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Yase Ebrahim


It’s difficult to imagine my life without reading. I like reading different kinds of books: adventure stories, historical novels, science fiction and detectives.

One of my favourite books is Harry Potter and the deathly hollows by J.K. Rowling. It is a story about Harry Potter, an orphan brought up by his aunt and uncle because his parents were killed when he was a baby. Harry is unloved by his uncle and aunt but everything changes when he is invited to join Hogwarts, a school of Witchcraft and Wizardry. At Hogwarts Harry makes friends with Ron and Hermione. Their adventures begin when they attempt to solve the mystery of the Philosopher’s Stone. Frankly speaking, from the very beginning until the end the book kept me on the edge of my seat! There is never a dull moment, whether it’s battling with trolls, a three-headed dog, football played on broomsticks or Harry facing Lord Voldermort.

Taking everything into account, I would definitely recommend this book because it keeps you reading without ever wanting to put the book down. You come to love the characters and want to read more. In fact, this book helped me understand that reading is wonderful!
and this are the reasons why Harry potter and the deathly hollows is my favorite book In Harry Potter and the Deathly Hallows, it comes down to Harry to defeat Lord Voldemort once and for all. He and best friends Ron and Hermione must decode cryptic clues left for them by Hogwarts headmaster Dumbledore—all while being hunted by evil wizards in the midst of an ongoing war—to make one last stand for the side of good in the wizarding world.

This book marks the final chapter in a beloved, boundary-breaking saga, so it’s fair to say expectations were high. But worry not—J.K. Rowling rose to the occasion magnificently. In its joy and heartbreak and sheer storytelling magic, Harry Potter and the Deathly Hallows is the best denouement in the history of literature, full stop. Here’s why.

It’s the first book in the series to take place outside of Hogwarts.
The series’ first six installments rarely stray from their beloved formula, in which Harry finishes out a deadly summer break with the Dursleys before setting out for another year at literature’s most iconic wizarding school, where he dabbled in world-saving in between Potions classes. But in Harry Potter and the Deathly Hallows, he finds himself unmoored from the place he’s come to call home—which is what makes his inevitable return to Hogwarts’ ground toward the end of the novel all the more powerful.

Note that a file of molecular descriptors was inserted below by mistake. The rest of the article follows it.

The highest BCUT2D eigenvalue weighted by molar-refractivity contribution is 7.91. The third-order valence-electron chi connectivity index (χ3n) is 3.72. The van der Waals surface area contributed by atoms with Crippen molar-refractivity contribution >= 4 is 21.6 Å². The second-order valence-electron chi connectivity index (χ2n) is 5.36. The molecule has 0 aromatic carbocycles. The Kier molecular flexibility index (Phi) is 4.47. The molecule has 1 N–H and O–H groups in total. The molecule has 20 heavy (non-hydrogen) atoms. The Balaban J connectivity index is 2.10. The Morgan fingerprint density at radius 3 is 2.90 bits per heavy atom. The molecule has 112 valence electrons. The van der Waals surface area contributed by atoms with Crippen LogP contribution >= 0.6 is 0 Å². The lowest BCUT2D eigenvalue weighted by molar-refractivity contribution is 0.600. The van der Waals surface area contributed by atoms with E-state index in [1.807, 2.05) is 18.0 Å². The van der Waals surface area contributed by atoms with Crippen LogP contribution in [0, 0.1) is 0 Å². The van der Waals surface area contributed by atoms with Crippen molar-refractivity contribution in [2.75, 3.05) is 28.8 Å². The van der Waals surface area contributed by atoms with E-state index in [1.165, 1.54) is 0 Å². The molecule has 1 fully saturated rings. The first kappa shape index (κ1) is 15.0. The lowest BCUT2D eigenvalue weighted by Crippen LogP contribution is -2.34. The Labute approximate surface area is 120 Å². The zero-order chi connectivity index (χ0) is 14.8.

The whole thing is an emotional rollercoaster.
It’s a showdown between good and evil; of course there are going to be casualties. Voldemort is seeking a way to secure immortality, and he’s leaving a trail of death and destruction (and the neverending tears of everyone reading along at home) in his wake.

It dares ask the question, “What if this story doesn’t have a happy ending?”
The fates of Harry and Voldemort have always been linked. And in the eleventh hour, Harry is forced to confront a very difficult truth, one he has known for years—that just because he and Voldemort are fated to clash, it doesn’t mean Harry is fated to win.

It ties up loose ends.
In a seven-book saga, tying up loose ends is no mean feat—and what’s even more impressive is that Harry Potter and the Deathly Hallows does it in a way that feels both fresh and revelatory and utterly right.

It rewards longtime fans.
Over the course of the Harry’s journey, we’re able to revisit key places and hark back to notable moments from previous books. Rowling begins this book with a heartfelt dedication to her readers (“and to you, if you have stuck with Harry until the very end”), and she really, truly means it.

That said, it’s also a literary achievement unto itself.
Harry Potter and the Deathly Hallows is a rousing culmination of seven books’ worth of page-turning plot, but it doesn’t rely solely on its previous installments to wow you. There are new characters, new dangers, and new twists to keep you guessing.

It’s a satisfying conclusion to a much-loved series.
Whether you grew up with Harry or are just reading the books now, you’ll thrill to witness Harry’s transformation from “11-year-old orphan who doesn’t know what a magic wand is” to “17-year-old action hero who chooses his own destiny.”Harry Potter and the Deathly Hallows not only brings that coming of age tale full circle, but it also ensures that this expertly crafted world of wizardry will stay with you far beyond the final page. that is why i highly recommend that you read this book by j.k. rowling